Emily's winning novel
by Emily George
by Emily George
‘From Darkness’ tells the story of a decaying city.
After a night of violence that destroys all structure, people start to be Taken in their sleep by a Shadow that sends them to the edge of madness. Sera – who is an insomniac – has lost her mother to the Shadow when she meets Leon, who has no memory of his past.
Together they travel to another, even darker world that underpins theirs, where Leon learns the reason for his existence, and at the same moment makes a decision that costs Sera everything.
Hi Emily and welcome to tall tales & short stories.
Would you like to tell us a bit about yourself and your experiences since finding out you were one of the winners?
I grew up in London, very near to Wimbledon Tennis. I have a degree in psychology, and work as a primary school teacher.
Writing has always been an important part of my life and I started keeping diaries at a very early age. When I was seven these masterpieces comprised lists of important information such as what time I got up in the morning, and what I had for my tea. At the age of nine I moved on to catalogue the many best friendships that were rock solid one day and over the next. By fourteen, the pages (and pages and pages) were full of excruciating teenage angst and insecurity, and my diaries suddenly became more interesting. From sixteen to twenty five I wrote out relationships and travels…
Then I moved to Cornwall, and started a nice job as a teacher in a school by the sea. And found I didn’t have the urge to keep a diary. The need to write was still there, just not in the same form.
So I started writing stories.
The first short story I finished was shortlisted for The Writer’s Advice Centre competition in 2008, and that was the moment I thought maybe I could do this; maybe my writing was good enough. Soon after, I began to work on ‘From Darkness.’ The idea came from thinking about what would happen if all the boundaries within a city broke down. How would it affect the residents, and their unconscious minds?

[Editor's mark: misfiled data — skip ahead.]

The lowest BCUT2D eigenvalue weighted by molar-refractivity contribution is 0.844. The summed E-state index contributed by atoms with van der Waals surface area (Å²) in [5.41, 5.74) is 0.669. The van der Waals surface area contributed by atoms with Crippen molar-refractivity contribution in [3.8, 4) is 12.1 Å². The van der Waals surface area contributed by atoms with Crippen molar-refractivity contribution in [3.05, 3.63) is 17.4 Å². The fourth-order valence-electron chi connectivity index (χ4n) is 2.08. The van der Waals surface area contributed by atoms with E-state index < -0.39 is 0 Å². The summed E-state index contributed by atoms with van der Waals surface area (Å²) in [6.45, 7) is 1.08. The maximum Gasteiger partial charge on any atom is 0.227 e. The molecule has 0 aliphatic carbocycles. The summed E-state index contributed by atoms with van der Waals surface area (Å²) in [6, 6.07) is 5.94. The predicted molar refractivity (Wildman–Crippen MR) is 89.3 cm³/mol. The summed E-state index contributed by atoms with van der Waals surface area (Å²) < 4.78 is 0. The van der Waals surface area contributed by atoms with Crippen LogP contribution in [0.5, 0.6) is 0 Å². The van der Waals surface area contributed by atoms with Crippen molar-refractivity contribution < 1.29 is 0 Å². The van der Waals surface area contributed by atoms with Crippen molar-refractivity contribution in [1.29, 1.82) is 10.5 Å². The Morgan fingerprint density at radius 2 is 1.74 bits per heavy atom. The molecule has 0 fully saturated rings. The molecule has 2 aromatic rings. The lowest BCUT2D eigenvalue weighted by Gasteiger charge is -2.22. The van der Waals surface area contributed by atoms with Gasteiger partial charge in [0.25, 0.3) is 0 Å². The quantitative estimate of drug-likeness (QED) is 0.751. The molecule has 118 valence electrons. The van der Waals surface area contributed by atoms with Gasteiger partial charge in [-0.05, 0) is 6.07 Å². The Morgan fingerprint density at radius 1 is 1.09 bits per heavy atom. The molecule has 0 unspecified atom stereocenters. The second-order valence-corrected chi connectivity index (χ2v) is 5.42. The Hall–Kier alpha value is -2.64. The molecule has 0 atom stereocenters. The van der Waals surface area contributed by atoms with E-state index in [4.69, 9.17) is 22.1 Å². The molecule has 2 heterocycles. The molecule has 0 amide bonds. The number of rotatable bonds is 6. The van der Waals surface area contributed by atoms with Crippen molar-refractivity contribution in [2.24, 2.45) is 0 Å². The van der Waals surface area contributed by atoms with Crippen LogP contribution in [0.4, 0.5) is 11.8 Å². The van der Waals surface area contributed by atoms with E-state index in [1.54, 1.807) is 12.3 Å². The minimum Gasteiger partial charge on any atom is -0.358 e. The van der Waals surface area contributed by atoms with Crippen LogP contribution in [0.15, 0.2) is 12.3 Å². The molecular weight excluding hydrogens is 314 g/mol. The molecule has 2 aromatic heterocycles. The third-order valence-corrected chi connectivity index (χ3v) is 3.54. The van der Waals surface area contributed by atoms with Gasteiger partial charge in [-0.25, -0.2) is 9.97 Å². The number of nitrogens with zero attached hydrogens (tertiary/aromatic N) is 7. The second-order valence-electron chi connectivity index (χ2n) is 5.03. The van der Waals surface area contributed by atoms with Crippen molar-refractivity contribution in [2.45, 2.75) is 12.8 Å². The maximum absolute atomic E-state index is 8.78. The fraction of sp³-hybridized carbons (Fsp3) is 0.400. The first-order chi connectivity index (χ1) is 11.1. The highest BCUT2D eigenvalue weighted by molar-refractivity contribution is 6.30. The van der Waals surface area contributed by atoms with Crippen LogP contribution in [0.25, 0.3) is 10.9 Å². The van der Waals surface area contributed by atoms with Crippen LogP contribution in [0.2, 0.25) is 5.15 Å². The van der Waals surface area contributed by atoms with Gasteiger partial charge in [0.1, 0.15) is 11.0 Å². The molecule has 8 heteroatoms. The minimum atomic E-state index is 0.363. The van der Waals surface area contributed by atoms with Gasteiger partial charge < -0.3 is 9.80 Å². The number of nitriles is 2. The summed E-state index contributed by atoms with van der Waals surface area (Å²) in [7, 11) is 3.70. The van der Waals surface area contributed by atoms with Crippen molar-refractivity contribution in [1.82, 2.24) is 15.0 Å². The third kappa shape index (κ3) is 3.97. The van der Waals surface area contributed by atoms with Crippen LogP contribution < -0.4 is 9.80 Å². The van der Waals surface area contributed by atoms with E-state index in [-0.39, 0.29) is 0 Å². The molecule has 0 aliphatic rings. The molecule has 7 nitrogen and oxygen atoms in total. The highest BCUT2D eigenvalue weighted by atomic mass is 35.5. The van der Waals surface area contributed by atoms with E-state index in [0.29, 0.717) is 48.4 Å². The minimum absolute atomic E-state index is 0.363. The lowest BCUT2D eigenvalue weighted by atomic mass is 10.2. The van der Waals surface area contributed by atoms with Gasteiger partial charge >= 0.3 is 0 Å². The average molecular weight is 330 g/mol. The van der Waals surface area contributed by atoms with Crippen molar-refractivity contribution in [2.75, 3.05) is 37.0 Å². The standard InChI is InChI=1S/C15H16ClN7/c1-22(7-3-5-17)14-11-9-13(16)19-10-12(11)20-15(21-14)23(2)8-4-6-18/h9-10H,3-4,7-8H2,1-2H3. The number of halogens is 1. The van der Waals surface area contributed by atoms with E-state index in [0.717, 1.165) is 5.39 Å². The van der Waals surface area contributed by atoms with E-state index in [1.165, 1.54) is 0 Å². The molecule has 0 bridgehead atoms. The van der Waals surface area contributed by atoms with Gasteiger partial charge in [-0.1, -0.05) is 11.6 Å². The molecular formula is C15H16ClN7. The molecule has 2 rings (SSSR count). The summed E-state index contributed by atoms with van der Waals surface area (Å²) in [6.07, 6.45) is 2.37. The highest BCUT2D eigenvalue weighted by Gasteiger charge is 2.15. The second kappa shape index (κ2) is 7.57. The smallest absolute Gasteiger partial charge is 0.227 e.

I never made a conscious decision to write for children – the kind of stories I enjoy writing just work better for children. When I was younger, books were my refuge, and, as an adult, I still find it comforting to read – especially those books I loved as a child. C.S. Lewis, Enid Blyton, Arthur Ransome, Brian Jaques, J.R.R. Tolkein and Robin Jarvis all kept me going, often read under the duvet with a torch until late at night.
The best book I have read recently is ‘The Fire Eaters’ by David Almond. His writing is inspirational – it has this beautiful, other-worldly quality even when the subject matter is quite harrowing. Another author I love is Meg Rosoff - especially ‘The Bride’s Farewell.’
Winning a place in the Undiscovered Voices anthology has been phenomenal. There’s no other word for it. When Sara O’Connor called with the news, I was driving from Cornwall to London, so didn’t pick up the phone. I listened to the voicemail, and thought it was my friend, Sarah Connors, but with a very different accent! So I replayed it, and eventually worked out that she was calling about the competition. The rest of the five-hour drive was done in a (probably very dangerous) haze of expectation.
Since speaking to Sara, it’s been one excitement after another – getting in touch with the other authors and hearing about their successes; being sent the proofs and cover of the book; seeing my words in print for the first time; and receiving those incredible, never-expected emails from agents and publishers wanting to see the manuscript.
I have to admit, I was apprehensive about the launch party, as I’m not used to having to network and was worried everyone might discover I was a fraud who couldn’t even speak coherently about her book. However, the biggest problem turned out to be trying not to down my wine too quickly! Everyone was lovely, and even my plus one – Katie, an old school friend – enjoyed herself (while selling me shamelessly to anyone she could get her hands on!)
The whole experience has been unreal. I’ll be forever grateful to the two Saras, SCBWI and Working Partners for this opportunity – they deserve mountains of recognition for the UV anthology. It just remains for me to get that manuscript polished and sent off to the agents and publishers who are waiting…